Instead, on a chilly, grey evening while the fire crackled in the living room, I whipped up a pot of butternut squash soup. "The squash purée was bright orange with an earthy sweetness. Cream was drizzled through it, making patterns. Chives were strewn across the top. 'Okay,' said Michael. 'I'll admit it. It's the best soup I've ever tasted. I could eat ten bowls.'" Unlike the Bonneville, I do not have a luscious vegetable garden, but I do have access to amazingly fresh and delicious vegetables through local-to-me farms. This soup was made with butternut squash, leeks, and fennel from our High Ground Organics CSA and fresh herbs from Serendity Farms

  • 1 butternut squash, peeled and cubed
  • 1 fennel bulb, trimmed and sliced thickly
  • 1 leek, trimmed and cut into 2" lengths
  • olive oil
  • 1/2 C fresh herbs (I used a mixture of cilantro, parsley, and mixed greens) + more for garnish
  • 4 C organic chicken broth
  • organic heavy whipping cream
  • freshly ground salt
  • freshly ground pepper

Preheat oven to 350 degrees F. Place the squash, fennel, and leek pieces together in a large mixing bowl. Add a splash of olive oil and toss to coat. Spoon the vegetables out in a single layer on a parchment lined baking sheet. Sprinkle herbs over the top and roast for 45 to 50 minutes - till the vegetables are soft and slightly caramelized.

In batches, blend the roasted vegetables with chicken stock until smooth.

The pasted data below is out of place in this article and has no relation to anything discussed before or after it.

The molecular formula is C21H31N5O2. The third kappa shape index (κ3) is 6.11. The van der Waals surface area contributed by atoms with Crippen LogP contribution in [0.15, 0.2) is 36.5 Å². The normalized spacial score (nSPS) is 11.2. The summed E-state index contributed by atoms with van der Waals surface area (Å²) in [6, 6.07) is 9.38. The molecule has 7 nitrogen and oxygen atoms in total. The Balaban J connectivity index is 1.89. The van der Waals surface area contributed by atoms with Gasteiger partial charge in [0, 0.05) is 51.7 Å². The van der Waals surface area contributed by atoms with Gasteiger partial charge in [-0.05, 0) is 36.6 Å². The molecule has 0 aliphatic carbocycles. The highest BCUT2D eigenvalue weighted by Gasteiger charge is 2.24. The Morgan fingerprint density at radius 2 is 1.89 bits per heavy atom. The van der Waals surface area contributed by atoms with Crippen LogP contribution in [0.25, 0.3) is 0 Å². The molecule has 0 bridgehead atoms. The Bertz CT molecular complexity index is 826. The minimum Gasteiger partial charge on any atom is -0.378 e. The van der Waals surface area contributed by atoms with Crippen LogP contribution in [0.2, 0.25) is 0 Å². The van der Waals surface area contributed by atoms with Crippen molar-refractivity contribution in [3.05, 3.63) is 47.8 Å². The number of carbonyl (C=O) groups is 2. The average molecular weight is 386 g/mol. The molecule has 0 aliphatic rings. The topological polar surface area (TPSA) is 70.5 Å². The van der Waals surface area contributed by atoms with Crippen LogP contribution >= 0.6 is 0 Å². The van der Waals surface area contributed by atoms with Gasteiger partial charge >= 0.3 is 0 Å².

Return your purée to the pot. Add more stock if the soup is too thick. Heat till just warmed through. Ladle into individual bowls for serving. Drizzle with cream, sprinkle with salt and pepper, and top with fresh herbs.

Next up for Cook the Books...Debra of Eliot's Eats selected our April-May selection. The Feast Nearby: How I lost my job, buried a marriage, and found my way by keeping chickens, foraging, preserving, bartering, and eating locally (all on $40 a week) by Robin Mather, Hope you'll join us.

*This blog currently has a partnership with in their affiliate program, which gives me a small percentage of sales if you buy a product through a link on my blog. If you are uncomfortable with this, feel free to go directly to and search for the book or item of your choice.



  1. That looks amazing, Camilla! I was also tempted by the raspberry ice cream & think it's on my list to make (eventually) too!

    1. Thanks, Amy. It's not quite ice cream season yet. But, yes, soon.

  2. Your soup looks wonderful Cam. I could just read Ruth's descriptions of food for hours on end.

  3. Oh my - that does sound SO good! Creamy and great flavors. Delicious!

  4. Great post Camilla and the soup looks delicious! Thanks for joining in this month. I am glad you ultimately enjoyed the book and want to read more from Reichl. I agree, the food descriptions she creates are what have me reading and re-reading everything she writes. ;-)

  5. It's a beautiful looking soup! I do love butternut.

  6. A great analysis of the book. And a gorgeous soup accompaniment.

  7. Good review Camilla, and I agree. Her other 2 memoirs are definitely better. Though, the food was as inspiring in this one. I love a good butternut squash soup, and yours looks delicious.

  8. Great choice of dish. I could have butternut squash soup any day of the year.